DUBAI • Tiger Woods has said that he does not think he "will ever feel great again", following the heavy toll of multiple operations on his battered body.
But golf's former world No. 1 said in an interview with Dubai magazine Vision that he hoped he would be able to compete for titles and Majors in the future.
"There have been plenty of times when I thought I would never play the game again at the elite level," said the 41-year-old.
"It was tough, it was more than brutal. There were times I needed help just to get out of bed.
"I feel good, but not great.
"Granted, I don't think I'll ever feel great again because it's three back surgeries, four knee operations."
The 14-time Major winner returned from a 16-month injury layoff in December and has slumped to 674 in the world rankings.
"I am always going to be a little bit sore, it's just the way it is," the American added.
"But as long as I can function and function at a good enough level then I'm fine with that."
Woods made an ill-fated attempt to play in the European Tour's Dubai Desert Classic last week, pulling out with back spasms after a birdie-less first-round 77 left him 13 shots off the lead.
He had missed the cut a week earlier at his first US PGA Tour event of the year at Torrey Pines.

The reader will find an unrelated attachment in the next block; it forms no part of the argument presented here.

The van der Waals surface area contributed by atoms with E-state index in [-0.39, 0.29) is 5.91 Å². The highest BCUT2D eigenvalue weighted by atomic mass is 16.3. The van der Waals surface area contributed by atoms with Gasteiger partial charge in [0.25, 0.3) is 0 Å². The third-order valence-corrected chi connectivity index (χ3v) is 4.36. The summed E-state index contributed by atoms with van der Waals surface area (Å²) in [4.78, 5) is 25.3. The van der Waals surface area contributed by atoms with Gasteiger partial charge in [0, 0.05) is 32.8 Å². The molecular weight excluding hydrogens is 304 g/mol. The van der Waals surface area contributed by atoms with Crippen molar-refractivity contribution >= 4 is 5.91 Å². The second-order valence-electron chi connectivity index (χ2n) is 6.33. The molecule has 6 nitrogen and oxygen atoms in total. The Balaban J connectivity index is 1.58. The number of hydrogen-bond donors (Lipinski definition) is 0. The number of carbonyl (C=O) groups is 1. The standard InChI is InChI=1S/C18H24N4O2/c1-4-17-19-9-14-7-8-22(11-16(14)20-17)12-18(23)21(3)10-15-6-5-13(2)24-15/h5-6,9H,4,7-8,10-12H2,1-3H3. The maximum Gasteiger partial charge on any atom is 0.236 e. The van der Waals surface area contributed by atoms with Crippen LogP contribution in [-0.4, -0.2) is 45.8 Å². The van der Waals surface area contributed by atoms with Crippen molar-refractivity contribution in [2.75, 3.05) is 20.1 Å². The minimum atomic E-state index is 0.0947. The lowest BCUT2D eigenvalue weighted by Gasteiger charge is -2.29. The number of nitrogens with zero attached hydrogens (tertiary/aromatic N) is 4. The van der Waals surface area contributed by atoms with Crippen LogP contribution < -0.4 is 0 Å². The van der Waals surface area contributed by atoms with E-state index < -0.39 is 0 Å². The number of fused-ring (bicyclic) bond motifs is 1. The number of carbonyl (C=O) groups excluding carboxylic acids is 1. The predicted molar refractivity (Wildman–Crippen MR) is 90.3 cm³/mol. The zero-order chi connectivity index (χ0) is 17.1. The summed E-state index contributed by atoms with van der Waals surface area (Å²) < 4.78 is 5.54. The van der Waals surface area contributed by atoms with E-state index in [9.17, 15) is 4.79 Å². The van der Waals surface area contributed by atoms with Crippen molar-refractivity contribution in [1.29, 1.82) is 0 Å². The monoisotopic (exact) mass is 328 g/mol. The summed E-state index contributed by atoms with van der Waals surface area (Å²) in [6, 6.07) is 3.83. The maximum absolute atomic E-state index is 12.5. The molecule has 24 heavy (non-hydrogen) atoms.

He is also entered for next week's tournament at Riviera as he tries to recover form and fitness before a tilt at the season's first Major - the Masters in Augusta in early April.
"The whole plan was to get my body, mind and spirit ready for that first full week in April," Woods said.
"You know, I've done it (won at Augusta) four times and I'd love to do it a fifth."
Woods, who has not won since 2013 and whose last Major victory came in 2008, added that golf was becoming a different game with the power of the "kids" - such as compatriot Jordan Spieth, Australia's Jason Day and Northern Irishman Rory McIlroy - dominating the world rankings.
"This is the changing of the guard. All these guys can move it," he said. "It wasn't important to hit the ball hard, it was more important to hit the ball flush, but now these kids tee it up and just go after it."
But Woods still believes he can win again.
"My generation is getting older, but if I'm teeing up the goal is to win it," he said.
"That doesn't change if I'm injured, coming off an injury, playing well or I'm playing poorly.
"If I'm in the event, it's to win the event."
AGENCE FRANCE-PRESSE, REUTERS